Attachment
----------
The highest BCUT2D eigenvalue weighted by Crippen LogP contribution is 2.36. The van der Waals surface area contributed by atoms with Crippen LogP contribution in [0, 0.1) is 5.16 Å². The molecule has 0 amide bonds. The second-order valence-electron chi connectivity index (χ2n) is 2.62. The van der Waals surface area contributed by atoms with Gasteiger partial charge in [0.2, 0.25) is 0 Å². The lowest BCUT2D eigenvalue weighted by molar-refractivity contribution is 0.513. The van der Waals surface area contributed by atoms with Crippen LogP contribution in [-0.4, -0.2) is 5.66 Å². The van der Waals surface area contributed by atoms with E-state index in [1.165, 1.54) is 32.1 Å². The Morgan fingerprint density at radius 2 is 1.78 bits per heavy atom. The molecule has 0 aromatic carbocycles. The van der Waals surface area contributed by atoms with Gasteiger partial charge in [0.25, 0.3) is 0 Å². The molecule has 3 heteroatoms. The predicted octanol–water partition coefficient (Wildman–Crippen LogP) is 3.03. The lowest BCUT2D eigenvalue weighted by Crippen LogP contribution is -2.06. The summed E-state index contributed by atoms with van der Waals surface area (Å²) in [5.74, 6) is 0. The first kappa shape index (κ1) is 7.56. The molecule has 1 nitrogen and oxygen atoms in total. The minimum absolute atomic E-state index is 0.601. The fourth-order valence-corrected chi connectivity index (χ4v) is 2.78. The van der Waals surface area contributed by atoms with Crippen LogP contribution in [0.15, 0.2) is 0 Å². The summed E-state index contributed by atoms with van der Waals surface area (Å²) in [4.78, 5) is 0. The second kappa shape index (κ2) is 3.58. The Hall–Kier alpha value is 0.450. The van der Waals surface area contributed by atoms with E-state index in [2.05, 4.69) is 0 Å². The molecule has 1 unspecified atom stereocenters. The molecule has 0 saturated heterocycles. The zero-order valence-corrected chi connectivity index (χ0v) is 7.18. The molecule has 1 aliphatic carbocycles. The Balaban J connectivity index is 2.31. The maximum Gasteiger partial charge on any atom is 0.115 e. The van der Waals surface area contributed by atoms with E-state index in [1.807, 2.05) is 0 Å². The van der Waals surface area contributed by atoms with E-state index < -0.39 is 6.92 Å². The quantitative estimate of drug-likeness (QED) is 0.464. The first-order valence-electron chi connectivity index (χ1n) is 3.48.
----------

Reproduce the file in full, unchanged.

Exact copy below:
The highest BCUT2D eigenvalue weighted by Crippen LogP contribution is 2.36. The van der Waals surface area contributed by atoms with Crippen LogP contribution in [0, 0.1) is 5.16 Å². The molecule has 0 amide bonds. The second-order valence-electron chi connectivity index (χ2n) is 2.62. The van der Waals surface area contributed by atoms with Gasteiger partial charge in [0.2, 0.25) is 0 Å². The lowest BCUT2D eigenvalue weighted by molar-refractivity contribution is 0.513. The van der Waals surface area contributed by atoms with Crippen LogP contribution in [-0.4, -0.2) is 5.66 Å². The van der Waals surface area contributed by atoms with E-state index in [1.165, 1.54) is 32.1 Å². The Morgan fingerprint density at radius 2 is 1.78 bits per heavy atom. The molecule has 0 aromatic carbocycles. The van der Waals surface area contributed by atoms with Gasteiger partial charge in [0.25, 0.3) is 0 Å². The molecule has 3 heteroatoms. The predicted octanol–water partition coefficient (Wildman–Crippen LogP) is 3.03. The lowest BCUT2D eigenvalue weighted by Crippen LogP contribution is -2.06. The summed E-state index contributed by atoms with van der Waals surface area (Å²) in [5.74, 6) is 0. The first kappa shape index (κ1) is 7.56. The molecule has 1 nitrogen and oxygen atoms in total. The minimum absolute atomic E-state index is 0.601. The fourth-order valence-corrected chi connectivity index (χ4v) is 2.78. The van der Waals surface area contributed by atoms with Crippen LogP contribution in [0.15, 0.2) is 0 Å². The summed E-state index contributed by atoms with van der Waals surface area (Å²) in [4.78, 5) is 0. The second kappa shape index (κ2) is 3.58. The Hall–Kier alpha value is 0.450. The van der Waals surface area contributed by atoms with E-state index in [2.05, 4.69) is 0 Å². The molecule has 1 unspecified atom stereocenters. The molecule has 0 saturated heterocycles. The zero-order valence-corrected chi connectivity index (χ0v) is 7.18. The molecule has 1 aliphatic carbocycles. The Balaban J connectivity index is 2.31. The maximum Gasteiger partial charge on any atom is 0.115 e. The van der Waals surface area contributed by atoms with E-state index in [1.807, 2.05) is 0 Å². The van der Waals surface area contributed by atoms with E-state index < -0.39 is 6.92 Å². The quantitative estimate of drug-likeness (QED) is 0.464. The first-order valence-electron chi connectivity index (χ1n) is 3.48.